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What Is the NLRB?

If you're an employee looking to improve your pay or working conditions or thinking of forming a union, you may be worried about how your employer will react. However, if you work in the private sector, there's a good chance you're protected by the National Labor Relations Board (NLRB). Read on to learn more about the NLRB and how it can protect you as an employee.

Origins of the NLRB

The NLRB was formed in 1935 by the National Labor Relations Act, which was enacted to “protect the rights of employees and employers, to encourage collective bargaining, and to curtail certain private sector labor and management practices." The NLRB is a supervising federal agency administering the NLRA.

The Composition of the NLRB

The NLRB is composed of a five-member board, the General Counsel, and a division of judges, in addition to other offices and divisions that support these entities. The General Counsel and the members of the Board are appointed by the President with the consent of the Senate for five-year terms. Headquartered in Washington D.C., the NLRB also has several regional offices to help with local union elections and alleged violations of the NLRA.

Who Is Subject to the NLRB?

Private-sector employers whose business activity in interstate commerce exceeds certain minimal levels fall under the jurisdiction of the NLRB. This can include non-union businesses, labor organizations, non-profits, and employee-owned businesses. For example, retailers are subject to the NLRB's jurisdiction if their gross annual volume of business is at least $500,000. For shopping centers, jurisdiction includes those with gross annual business of at least $100,000.


The NLRB has jurisdiction over most private sector employers, but it doesn't cover federal and state government employees, agricultural laborers, independent contractors, and supervisors (with some exceptions). Furthermore, you don't have to be in a union to be protected. If you're simply working with others to improve conditions at work, and you otherwise fall under the NLRB's jurisdiction, you can seek help from the NLRB.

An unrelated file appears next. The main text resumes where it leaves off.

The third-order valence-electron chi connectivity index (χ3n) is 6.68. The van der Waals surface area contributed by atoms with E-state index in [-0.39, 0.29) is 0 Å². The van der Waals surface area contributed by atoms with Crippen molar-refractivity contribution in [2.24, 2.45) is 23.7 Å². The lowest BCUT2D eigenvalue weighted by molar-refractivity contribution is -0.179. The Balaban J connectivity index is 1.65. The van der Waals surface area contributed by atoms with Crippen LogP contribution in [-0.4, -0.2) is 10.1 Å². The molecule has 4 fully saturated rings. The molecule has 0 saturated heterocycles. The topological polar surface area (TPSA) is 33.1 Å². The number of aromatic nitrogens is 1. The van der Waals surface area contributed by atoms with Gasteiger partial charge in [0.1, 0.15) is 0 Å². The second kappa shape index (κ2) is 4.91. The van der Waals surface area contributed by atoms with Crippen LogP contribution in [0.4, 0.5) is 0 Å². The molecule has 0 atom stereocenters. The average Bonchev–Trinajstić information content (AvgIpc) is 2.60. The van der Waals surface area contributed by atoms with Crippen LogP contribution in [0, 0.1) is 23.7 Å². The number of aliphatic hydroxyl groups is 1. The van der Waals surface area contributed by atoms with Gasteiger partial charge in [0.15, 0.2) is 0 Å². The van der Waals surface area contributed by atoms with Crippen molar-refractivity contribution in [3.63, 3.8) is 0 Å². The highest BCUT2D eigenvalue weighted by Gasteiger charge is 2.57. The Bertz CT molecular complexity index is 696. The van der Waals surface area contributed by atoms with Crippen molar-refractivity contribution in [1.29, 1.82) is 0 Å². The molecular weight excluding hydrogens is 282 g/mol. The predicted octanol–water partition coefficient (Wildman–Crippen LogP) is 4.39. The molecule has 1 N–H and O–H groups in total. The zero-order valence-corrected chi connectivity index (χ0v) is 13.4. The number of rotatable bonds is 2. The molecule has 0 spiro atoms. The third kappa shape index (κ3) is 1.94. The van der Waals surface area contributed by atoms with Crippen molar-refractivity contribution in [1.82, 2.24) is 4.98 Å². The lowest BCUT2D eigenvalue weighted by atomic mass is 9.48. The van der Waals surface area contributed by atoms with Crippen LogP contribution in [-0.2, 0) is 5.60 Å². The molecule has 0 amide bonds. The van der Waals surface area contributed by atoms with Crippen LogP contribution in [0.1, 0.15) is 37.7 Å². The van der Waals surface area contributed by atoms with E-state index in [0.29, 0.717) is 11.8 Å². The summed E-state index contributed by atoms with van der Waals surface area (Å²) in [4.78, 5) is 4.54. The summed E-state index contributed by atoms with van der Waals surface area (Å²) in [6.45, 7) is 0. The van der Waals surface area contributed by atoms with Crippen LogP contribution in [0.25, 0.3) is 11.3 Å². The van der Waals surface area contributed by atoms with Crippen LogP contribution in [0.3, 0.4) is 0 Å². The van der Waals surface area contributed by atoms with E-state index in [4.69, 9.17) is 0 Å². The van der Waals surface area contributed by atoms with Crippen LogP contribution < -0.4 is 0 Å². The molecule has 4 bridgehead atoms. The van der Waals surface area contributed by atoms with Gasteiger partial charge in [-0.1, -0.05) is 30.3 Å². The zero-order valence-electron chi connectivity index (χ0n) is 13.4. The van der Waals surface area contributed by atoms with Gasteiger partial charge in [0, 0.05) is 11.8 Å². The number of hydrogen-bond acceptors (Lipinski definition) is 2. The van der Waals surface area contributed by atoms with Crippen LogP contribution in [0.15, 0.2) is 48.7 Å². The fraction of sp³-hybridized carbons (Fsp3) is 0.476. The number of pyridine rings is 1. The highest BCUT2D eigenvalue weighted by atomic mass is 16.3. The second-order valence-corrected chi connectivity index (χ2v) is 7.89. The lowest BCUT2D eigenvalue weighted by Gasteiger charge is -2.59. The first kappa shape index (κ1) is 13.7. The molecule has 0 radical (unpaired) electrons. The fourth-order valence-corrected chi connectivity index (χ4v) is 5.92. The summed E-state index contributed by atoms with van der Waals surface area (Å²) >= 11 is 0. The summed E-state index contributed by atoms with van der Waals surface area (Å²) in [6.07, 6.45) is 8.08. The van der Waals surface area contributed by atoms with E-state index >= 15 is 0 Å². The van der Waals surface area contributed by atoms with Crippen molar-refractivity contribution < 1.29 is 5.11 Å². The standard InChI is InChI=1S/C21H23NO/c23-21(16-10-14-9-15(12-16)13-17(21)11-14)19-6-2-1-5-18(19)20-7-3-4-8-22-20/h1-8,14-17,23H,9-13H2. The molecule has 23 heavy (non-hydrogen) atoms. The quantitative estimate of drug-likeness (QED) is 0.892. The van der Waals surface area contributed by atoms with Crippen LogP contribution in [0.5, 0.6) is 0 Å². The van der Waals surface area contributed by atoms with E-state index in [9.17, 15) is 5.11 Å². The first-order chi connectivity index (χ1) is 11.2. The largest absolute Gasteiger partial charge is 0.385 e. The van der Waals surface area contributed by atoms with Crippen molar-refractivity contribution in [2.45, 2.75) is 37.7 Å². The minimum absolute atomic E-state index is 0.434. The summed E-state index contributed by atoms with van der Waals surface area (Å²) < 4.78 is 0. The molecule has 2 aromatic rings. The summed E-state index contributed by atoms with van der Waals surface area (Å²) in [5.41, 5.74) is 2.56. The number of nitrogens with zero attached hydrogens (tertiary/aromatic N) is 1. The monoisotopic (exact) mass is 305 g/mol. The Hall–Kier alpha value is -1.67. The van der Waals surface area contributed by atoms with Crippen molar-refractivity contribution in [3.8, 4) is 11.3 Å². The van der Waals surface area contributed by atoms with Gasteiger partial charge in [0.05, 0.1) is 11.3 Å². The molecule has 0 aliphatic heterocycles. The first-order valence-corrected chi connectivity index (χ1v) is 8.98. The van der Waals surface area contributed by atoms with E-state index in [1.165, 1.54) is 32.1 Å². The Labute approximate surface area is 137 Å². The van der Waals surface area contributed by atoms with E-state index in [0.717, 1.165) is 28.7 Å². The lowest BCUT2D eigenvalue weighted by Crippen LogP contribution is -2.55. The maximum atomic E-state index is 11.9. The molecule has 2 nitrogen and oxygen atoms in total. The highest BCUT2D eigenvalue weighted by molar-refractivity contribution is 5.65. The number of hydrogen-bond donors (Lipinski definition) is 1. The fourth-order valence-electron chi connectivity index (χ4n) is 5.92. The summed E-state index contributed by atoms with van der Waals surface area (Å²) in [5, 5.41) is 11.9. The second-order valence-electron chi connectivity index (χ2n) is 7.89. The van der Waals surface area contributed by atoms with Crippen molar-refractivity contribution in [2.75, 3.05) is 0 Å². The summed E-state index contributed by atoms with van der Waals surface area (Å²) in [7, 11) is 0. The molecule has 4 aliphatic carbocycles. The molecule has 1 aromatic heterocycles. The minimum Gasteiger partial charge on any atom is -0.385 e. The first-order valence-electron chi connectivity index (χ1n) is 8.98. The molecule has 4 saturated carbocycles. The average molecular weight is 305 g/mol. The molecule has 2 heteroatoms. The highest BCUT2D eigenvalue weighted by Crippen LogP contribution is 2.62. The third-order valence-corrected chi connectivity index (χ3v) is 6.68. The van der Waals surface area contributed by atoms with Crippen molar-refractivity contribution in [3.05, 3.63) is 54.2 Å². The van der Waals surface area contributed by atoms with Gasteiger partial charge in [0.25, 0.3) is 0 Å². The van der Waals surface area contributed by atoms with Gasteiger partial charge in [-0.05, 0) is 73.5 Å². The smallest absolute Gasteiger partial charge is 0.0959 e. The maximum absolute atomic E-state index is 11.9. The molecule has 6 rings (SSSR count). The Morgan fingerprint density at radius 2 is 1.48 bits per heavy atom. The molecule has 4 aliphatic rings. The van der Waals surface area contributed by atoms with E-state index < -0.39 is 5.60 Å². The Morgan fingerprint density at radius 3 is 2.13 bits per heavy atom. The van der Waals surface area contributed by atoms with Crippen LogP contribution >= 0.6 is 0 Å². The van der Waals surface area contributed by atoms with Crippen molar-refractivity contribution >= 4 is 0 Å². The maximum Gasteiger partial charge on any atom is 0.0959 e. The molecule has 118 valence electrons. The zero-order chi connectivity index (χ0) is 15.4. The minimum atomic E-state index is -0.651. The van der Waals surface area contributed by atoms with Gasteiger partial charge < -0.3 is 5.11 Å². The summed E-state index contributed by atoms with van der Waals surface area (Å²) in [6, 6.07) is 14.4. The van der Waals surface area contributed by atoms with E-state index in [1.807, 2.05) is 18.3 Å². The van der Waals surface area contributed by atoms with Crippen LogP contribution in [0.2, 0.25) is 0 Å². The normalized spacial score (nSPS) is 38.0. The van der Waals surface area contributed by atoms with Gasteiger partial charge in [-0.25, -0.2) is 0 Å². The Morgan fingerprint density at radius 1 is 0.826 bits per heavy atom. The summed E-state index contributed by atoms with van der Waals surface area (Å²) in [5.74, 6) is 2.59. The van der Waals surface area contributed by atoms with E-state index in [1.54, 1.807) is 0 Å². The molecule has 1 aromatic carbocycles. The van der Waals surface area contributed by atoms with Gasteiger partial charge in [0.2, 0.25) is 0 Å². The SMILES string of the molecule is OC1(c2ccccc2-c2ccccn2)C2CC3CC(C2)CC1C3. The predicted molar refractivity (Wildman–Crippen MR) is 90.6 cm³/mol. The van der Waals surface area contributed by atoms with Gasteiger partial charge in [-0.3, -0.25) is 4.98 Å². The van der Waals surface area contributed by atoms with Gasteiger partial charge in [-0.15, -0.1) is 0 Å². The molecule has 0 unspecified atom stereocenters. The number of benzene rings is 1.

How Does the NLRB Help Employees?

The NLRB plays a number of roles in aiding employees with their efforts to unionize or otherwise improve their working conditions. Below are the main responsibilities of the Board:

  • Conduct elections when employees are attempting to organize bargaining units in their workplace (or to dissolve their union through a decertification election)
  • Investigate alleged violations of the NLRA (i.e. unfair labor practices)
  • Encourage settlements between parties involved in an NLRA violation
  • Decide cases where settlement can't be reached (the NLRB includes 40 administrative law judges in addition to the five-member board)
  • Seek enforcement in the U.S. Courts of Appeals when parties don't voluntarily comply with an NLRB order

Employee Rights Protected by the NLRB

The NLRB protects the rights of workers to collectively attempt to improve their working conditions and wages whether they are in a union or not. Rights of employees protected by the NLRB include the right to form, or try to form, a union and to engage in concerted activity to improve the terms and conditions of their employment. So, if you and a colleague are trying to work with your employer to increase your pay or address safety concerns at work, your actions are protected by the NLRB.

Defend Your Rights at Work

Fighting for better pay or working conditions can be an intimidating task, especially since not all employers and managers welcome such efforts. However, you have many rights as an employee under the NLRA as well as other state and federal laws. Whether you're seeking assistance from the NLRB or you're unsure about your rights and options, contact a local labor attorney who can advise you about your rights and steer you in the right direction.

You Don’t Have To Solve This on Your Own – Get a Lawyer’s Help

Meeting with a lawyer can help you understand your options and how to best protect your rights. Visit our attorney directory to find a lawyer near you who can help.

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Next Steps

Contact a qualified employment attorney to make sure your rights are protected.

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